The Senate passed a $2 Trillion Aid package on Friday, March 27 called the CARES Act.

Just so you know 2 trillion seconds is 63,420 years. And 2 trillion inches is 31,565,657 miles. Blamo.

Here’s some details:

Individuals earning less than $75,000 can expect $1,200.

Married couples earning less than $150,000 combined can expect $2,400.

+ $500 per child under 16 years old.

The cash amount phases down with higher income. You can use this calculator to figure out the specific amount you’ll receive.

No application. The cash payments are based on your 2019 return income

If you didn’t file a 2019 return (deadline is extended to 7/15/2020) they will use your 2018 information. If you didn’t file a 2018 or 2019 return, or your dependent or marital status changed, file a 2019 return asap! Otherwise take a chill pill and don’t bug your accountant to hurry and file your return. They’re freaking out too. Also if you miss it now, or the wrong amounts were issued (like you had a kid and they didn’t know it yet), you can resolve it on your 2020 return (see below).

People who receive Social Security benefits but don’t file tax returns are still eligible and will be based on the information provided by the Social Security Administration.

They will send it direct deposit (in 3-4 weeks?) if they have that information from your 2018 or 2019 refund. But I don’t see where you can update your bank information online if you’ve changed your bank account since you last filed for a refund. I will be checking https://www.irs.gov/coronavirus for updates to that question or email me/direct message me in instagram (link above) if you find an answer!

They will send it by mail (3-4 months?) if they don’t have your direct deposit information. If they don’t have your bank account information and if your address has changed since you filed your last return, you can change your address using this form or these other methods.

Non-citizens with a valid Social Security number who live and work in the United States will be eligible for stimulus checks. That includes green card holders and most people on work visas such as H-1B and H-2A. However, of the estimated 11 million undocumented immigrants in the US, 8 million reportedly work and pay taxes using an Individual Taxpayer Identification Number (ITIN). The ITIN was set up exclusively for people that do not have or are ineligible for a Social Security number, enabling them to pay tax. Having an ITIN and paying taxes does not make you eligible for this stimulus check. The National Immigration Law Center called the decision to pass a bill that cut off so many in the country from financial aid during a public health crisis as “disgraceful,” noting that many immigrants will end up playing “an essential role in our recovery as a nation.” Casa San Jose is a wonderful resource in Pittsburgh I urge anyone in this situation to reach to for support or to support if you are able.

The payment is intended to be an advance payment against an actual credit you will compute on your 2020 tax return. If your advance payment is LESS than what you’re owed when you compute your 2020 return, you’ll get the excess as a credit on that return. So if you haven’t filed a 2018 or 2019 return you should get your cash payment then. But if your advance credit is GREATER than what you’re actually owed come the filing of your 2020 return, there appears to be no mechanism to either 1) repay the excess payment, or 2) recognize the excess amount as income. Lovely actually! But we’ll stay tuned.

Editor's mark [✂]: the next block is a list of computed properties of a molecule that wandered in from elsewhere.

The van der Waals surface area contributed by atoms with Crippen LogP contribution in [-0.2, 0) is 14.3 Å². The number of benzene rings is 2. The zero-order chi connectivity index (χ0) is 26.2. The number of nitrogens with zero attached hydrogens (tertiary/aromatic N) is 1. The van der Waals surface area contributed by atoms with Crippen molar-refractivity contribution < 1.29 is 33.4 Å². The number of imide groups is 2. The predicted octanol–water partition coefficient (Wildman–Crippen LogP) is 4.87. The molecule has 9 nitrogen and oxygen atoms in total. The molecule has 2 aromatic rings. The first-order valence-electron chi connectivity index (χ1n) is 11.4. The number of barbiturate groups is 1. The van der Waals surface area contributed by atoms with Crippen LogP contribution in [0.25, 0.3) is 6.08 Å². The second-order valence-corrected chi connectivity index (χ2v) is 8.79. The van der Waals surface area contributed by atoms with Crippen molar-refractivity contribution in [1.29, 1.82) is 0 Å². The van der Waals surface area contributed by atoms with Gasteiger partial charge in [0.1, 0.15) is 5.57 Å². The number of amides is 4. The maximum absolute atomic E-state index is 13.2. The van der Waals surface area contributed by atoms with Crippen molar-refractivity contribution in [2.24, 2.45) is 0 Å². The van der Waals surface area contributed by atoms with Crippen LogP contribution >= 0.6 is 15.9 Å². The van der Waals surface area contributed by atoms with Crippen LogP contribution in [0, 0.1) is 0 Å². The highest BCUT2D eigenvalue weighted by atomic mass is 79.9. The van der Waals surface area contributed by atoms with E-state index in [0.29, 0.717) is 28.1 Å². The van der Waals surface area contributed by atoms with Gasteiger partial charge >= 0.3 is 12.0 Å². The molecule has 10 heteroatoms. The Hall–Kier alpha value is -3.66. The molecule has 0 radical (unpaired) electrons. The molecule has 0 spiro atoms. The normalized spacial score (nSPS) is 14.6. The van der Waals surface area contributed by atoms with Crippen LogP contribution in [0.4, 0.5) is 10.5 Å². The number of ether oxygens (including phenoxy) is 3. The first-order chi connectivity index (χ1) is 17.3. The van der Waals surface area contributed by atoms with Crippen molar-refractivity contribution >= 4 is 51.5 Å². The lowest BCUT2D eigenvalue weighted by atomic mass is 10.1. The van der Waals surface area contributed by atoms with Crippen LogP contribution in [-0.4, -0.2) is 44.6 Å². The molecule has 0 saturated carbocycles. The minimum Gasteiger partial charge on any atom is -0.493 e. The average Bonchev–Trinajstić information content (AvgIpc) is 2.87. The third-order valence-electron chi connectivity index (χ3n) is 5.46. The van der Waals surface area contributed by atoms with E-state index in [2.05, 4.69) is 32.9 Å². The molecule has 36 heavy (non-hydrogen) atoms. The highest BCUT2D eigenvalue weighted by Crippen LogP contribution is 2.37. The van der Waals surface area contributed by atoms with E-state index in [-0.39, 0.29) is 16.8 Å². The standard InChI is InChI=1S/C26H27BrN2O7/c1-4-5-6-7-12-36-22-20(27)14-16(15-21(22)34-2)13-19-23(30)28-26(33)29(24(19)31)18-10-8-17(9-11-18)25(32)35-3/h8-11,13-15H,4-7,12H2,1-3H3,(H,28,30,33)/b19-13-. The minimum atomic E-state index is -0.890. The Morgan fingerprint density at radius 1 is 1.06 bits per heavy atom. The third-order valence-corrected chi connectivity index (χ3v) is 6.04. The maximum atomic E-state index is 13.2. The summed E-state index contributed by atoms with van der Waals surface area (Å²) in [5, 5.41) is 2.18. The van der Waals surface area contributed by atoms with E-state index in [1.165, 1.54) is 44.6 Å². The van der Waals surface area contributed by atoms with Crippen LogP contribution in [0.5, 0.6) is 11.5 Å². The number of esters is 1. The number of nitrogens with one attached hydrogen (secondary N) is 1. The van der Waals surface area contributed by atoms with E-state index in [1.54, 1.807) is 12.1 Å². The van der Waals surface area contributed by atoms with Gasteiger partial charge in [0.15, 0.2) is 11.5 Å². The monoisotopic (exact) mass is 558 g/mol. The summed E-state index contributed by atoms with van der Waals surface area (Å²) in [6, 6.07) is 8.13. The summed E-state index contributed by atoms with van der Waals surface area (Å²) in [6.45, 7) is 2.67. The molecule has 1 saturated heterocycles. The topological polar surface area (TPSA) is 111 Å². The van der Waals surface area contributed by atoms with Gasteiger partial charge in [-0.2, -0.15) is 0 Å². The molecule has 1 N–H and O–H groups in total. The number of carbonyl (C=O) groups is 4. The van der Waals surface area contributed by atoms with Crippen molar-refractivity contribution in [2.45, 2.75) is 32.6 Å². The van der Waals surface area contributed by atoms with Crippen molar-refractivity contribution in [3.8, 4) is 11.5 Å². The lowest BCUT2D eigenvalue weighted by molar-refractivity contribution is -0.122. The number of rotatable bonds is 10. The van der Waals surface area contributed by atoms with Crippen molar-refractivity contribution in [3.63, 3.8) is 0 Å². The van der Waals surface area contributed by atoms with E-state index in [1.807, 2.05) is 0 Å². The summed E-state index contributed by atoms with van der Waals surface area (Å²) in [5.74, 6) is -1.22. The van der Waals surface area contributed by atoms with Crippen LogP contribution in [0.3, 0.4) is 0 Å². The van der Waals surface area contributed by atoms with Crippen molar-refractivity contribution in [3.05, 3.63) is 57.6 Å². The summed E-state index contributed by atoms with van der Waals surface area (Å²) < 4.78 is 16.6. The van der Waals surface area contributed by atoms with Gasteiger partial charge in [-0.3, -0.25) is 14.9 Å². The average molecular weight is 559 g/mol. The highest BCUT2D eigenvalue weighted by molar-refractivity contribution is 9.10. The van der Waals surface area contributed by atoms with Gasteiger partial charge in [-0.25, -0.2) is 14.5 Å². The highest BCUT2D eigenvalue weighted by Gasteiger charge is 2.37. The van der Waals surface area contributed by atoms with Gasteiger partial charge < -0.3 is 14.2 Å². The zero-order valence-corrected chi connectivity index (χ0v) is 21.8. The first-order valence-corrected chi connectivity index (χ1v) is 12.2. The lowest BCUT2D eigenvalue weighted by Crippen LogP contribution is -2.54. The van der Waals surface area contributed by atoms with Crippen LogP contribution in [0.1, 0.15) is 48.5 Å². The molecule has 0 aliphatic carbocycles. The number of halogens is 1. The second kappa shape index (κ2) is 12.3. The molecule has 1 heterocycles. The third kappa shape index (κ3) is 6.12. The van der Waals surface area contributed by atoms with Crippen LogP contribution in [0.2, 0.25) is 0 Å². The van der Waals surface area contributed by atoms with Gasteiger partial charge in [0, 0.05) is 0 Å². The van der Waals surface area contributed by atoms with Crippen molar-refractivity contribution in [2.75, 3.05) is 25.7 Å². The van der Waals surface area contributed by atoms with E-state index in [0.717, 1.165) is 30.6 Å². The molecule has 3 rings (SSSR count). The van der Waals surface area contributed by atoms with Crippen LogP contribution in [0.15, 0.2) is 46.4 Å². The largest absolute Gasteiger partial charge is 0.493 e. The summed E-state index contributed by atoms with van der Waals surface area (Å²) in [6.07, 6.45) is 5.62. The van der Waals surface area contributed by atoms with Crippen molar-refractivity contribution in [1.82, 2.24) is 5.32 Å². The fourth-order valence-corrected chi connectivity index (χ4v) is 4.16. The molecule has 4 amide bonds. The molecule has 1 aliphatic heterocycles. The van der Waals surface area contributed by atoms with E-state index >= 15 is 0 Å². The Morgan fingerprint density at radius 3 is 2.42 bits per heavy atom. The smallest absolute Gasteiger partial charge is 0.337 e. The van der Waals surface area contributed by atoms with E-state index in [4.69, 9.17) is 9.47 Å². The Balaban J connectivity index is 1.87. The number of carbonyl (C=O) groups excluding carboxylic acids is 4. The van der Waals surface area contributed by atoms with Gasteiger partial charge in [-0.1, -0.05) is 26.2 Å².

SmartAsset describes the stimulus program, and how it applies to this question, as follows:

You can think of these payments as advanced 2020 tax credits. If you receive a payment based on your income in 2018 or 2019, but you qualify for a larger credit amount based on your 2020 income, you’d get the remainder of the credit when you file your 2020 taxes. That would be in 2021. You won’t have to pay money back if your 2020 income increased from your income in 2018 or 2019.

Here’s another article with some more specifics.

2 Comments

  1. Hi Katie,

    My friend Cassie recommended me to you. I, like so many others am self employed and kind of scrambling right now. I am a freelance photographer and have scheduled e-commerce shoot income monthly I depend on. I also run a photo lab. Currently I’m not able to work and in a few months I’m not sure what will happen.
    A few weeks ago I filed for unemployment, but have not heard back. If you have any advice or recommendations I would love to hear back if you have the time. Currently going to scour your blog because it seems like a vat of helpful information.
    Thanks so much for sharing your knowledge, I’ve heard only the best about you from friends. Hopefully next year I can switch to you for taxes.

    Best,

    Kate

    1. Hey Kate!
      Are you in PA? They still haven’t released the form to file your initial claim for self-employed unemployment. Hopefully really soon. Check out my insta for updates on the unemployment stuff. I’m also posting other resources folks have found helpful for assistance in the WTF do I do category. Thank you so much for your interest but I’m not taking on any tax work, just consulting at this time. I have some folks to recommend. Also seeing if there is any interest in a DIY taxes but I review or answer questions via zoom?

      -x-
      Katie

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